Peter Praet: Interview in De Tijd
Interview with Mr Peter Praet, Member of the Executive Board of the European Central Bank, in De Tijd, conducted by Mr Wouter Vervenne and Mr Bart Haeck on 13 September and published on 16 September 2017.
Do you know where you were when you first realised how serious the problems were?
I was at the National Bank [of Belgium] in Brussels in a meeting with European colleagues. One colleague from the Bank of England suddenly had to leave in a hurry because there were problems with Northern Rock, where customers were lining up in the street to take out their savings. For me that was frightening. I had never thought that something like that could happen again.
I remember saying to my wife at the time: I hope that we won't have a banking crisis in Belgium, because something like that goes on for a decade. The risks we were exposed to then were enormous. Fortis alone already had a balance sheet of €1 trillion then, if you include insurance. If you compared the banks' balance sheets with the GDP of Belgium, you could see how enormous the risks were. All in all we got through that period fairly well in Belgium, even if it wasn't pleasant for the shareholders and there is still a legacy from Dexia. It is just sad that the banking crisis in Europe has lasted so long.
Why exactly is it so sad?
Because it wasn't necessary. The reforms could have gone faster. That is why the costs to society are much higher than they could have been: it weighs on our growth.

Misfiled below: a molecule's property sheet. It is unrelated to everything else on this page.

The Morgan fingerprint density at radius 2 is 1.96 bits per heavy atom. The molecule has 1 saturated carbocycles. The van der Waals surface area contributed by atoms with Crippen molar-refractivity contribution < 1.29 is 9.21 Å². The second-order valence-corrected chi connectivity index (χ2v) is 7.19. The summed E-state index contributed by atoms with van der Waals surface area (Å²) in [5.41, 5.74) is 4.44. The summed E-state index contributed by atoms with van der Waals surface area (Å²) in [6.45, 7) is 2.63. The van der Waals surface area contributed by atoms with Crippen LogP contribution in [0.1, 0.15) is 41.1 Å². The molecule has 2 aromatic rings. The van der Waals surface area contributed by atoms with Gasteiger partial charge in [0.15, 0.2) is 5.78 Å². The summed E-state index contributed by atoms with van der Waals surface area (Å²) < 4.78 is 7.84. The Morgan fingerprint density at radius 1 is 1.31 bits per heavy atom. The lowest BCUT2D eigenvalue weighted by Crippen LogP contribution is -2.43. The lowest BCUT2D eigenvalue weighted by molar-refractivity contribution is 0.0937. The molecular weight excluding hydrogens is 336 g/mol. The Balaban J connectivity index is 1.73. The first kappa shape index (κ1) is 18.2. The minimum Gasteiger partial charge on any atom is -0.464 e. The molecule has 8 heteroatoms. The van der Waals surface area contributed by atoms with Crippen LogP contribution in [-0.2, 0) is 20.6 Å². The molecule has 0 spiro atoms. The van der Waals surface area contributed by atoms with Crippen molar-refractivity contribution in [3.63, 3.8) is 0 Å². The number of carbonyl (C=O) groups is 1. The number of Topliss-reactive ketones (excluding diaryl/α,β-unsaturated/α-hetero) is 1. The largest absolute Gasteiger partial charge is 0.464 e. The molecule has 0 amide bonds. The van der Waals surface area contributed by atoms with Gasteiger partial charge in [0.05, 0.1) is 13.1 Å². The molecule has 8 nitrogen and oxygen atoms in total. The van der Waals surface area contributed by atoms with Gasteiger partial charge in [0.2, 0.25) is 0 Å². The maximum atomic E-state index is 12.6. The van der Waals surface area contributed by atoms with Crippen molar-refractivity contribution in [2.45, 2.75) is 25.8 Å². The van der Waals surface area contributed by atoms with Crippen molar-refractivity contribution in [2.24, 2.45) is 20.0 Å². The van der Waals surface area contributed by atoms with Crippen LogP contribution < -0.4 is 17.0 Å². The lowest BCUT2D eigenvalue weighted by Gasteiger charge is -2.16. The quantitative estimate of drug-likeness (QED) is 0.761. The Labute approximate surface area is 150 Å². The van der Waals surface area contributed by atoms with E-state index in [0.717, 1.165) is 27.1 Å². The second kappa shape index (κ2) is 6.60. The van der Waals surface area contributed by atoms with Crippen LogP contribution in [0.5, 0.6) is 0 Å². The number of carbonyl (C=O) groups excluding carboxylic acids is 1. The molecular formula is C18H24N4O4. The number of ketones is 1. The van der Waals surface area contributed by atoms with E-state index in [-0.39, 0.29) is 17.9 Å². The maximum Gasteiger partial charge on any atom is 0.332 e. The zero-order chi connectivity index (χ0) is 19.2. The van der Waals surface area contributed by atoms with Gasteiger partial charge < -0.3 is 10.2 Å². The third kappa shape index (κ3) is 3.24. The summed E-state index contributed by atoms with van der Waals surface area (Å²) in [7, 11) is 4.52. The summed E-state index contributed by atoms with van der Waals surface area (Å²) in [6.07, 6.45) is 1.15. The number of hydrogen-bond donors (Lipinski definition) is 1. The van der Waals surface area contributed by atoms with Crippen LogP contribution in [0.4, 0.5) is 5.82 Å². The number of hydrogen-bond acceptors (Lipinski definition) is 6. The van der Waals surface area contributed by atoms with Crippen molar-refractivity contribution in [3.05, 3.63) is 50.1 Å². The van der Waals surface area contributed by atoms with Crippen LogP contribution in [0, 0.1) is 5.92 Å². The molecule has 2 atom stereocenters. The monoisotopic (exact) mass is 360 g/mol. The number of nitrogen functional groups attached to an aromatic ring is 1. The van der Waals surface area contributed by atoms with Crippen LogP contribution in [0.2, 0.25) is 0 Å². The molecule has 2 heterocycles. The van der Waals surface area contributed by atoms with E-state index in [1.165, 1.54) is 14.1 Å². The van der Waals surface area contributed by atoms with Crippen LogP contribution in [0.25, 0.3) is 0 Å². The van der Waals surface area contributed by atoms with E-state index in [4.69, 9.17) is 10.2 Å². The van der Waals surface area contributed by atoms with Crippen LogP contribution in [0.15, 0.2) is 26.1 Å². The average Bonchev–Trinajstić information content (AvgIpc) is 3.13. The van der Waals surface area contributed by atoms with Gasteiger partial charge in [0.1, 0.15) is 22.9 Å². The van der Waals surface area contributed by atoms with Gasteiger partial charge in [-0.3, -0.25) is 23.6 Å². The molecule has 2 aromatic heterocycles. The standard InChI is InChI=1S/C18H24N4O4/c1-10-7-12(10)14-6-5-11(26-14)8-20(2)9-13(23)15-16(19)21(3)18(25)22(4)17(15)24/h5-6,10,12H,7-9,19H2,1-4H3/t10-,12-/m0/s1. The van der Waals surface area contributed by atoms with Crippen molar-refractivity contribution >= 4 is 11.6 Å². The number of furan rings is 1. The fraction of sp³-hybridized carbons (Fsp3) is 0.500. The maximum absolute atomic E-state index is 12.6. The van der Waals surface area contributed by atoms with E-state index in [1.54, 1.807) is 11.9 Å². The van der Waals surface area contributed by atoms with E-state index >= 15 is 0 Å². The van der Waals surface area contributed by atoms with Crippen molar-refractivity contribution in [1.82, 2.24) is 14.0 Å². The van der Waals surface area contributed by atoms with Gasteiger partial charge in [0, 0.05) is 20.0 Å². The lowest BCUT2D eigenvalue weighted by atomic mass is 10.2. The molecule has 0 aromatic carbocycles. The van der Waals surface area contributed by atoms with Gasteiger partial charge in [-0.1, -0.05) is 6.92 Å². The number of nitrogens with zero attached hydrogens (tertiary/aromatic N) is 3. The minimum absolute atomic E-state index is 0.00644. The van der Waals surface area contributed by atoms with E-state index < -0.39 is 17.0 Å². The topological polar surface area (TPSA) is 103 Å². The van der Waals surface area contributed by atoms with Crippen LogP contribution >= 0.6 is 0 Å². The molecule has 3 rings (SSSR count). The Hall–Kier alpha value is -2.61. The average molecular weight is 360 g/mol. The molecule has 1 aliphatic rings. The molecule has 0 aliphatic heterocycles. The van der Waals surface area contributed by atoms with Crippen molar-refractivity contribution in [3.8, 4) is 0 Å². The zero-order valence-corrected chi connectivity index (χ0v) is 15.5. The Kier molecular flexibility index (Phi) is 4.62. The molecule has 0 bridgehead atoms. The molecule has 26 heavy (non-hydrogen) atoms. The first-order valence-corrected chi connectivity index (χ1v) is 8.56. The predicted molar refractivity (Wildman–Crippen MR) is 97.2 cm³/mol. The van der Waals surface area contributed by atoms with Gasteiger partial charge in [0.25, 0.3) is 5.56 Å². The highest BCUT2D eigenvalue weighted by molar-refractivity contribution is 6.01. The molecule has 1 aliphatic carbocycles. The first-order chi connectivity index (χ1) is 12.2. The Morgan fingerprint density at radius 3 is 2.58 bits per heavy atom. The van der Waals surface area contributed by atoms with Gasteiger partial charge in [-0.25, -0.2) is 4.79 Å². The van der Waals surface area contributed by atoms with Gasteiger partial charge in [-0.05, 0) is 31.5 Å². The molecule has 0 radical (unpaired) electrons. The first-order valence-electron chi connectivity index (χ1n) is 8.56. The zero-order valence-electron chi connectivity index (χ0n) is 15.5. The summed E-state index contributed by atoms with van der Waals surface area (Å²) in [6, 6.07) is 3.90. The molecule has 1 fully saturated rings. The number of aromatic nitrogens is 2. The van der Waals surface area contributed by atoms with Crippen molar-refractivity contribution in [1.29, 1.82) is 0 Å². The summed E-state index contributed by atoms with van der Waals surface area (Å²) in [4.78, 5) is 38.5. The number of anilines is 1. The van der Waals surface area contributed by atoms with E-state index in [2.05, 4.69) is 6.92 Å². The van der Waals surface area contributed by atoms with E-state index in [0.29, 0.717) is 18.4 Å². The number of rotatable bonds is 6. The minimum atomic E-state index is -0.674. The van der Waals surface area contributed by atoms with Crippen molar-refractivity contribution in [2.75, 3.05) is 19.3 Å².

It took so long because we did not have the right European institutions to bring the crisis under control among other reasons. A debt crisis broke out that meant many families and businesses couldn't pay down their loans. In a situation like that debtors and creditors have to make a deal. But one group was in one European country and the others were in another European country. And we did not have European banking supervision yet. And there was no European resolution fund to make sure that a bank could fail without pulling others down with it. That made the situation very messy.
Did you see it coming? At that time you were the expert on financial stability at the National Bank of Belgium?
I was actually already giving warnings about the dotcom bubble in the '90s. That earned me the nickname Mister Doom, which I wasn't very happy about. I then became chef de cabinet to Federal Deputy Prime Minister Didier Reynders (MR) - I did that to get some political experience, but politics is not my thing - and left to return to the National Bank. Financial stability was really my thing. At that time I travelled to Scandinavia a lot, because in the '90s they had already had a serious banking crisis there. But what began in 2007 was much worse.
What exactly did everyone get wrong?
Back then there was very little information about how banks are interconnected and can drag each other down.
At that time I was sitting in an institution that supervises the financial infrastructure, like Euroclear. By virtue of that function, one Sunday in 2008 I had a teleconference with the American central bank, the Federal Reserve. At a certain point they let me know that the discussions with Lehman Brothers had failed. 'We couldn't reach a deal with Lehman. Now we have to be ready.' And that was the second shock.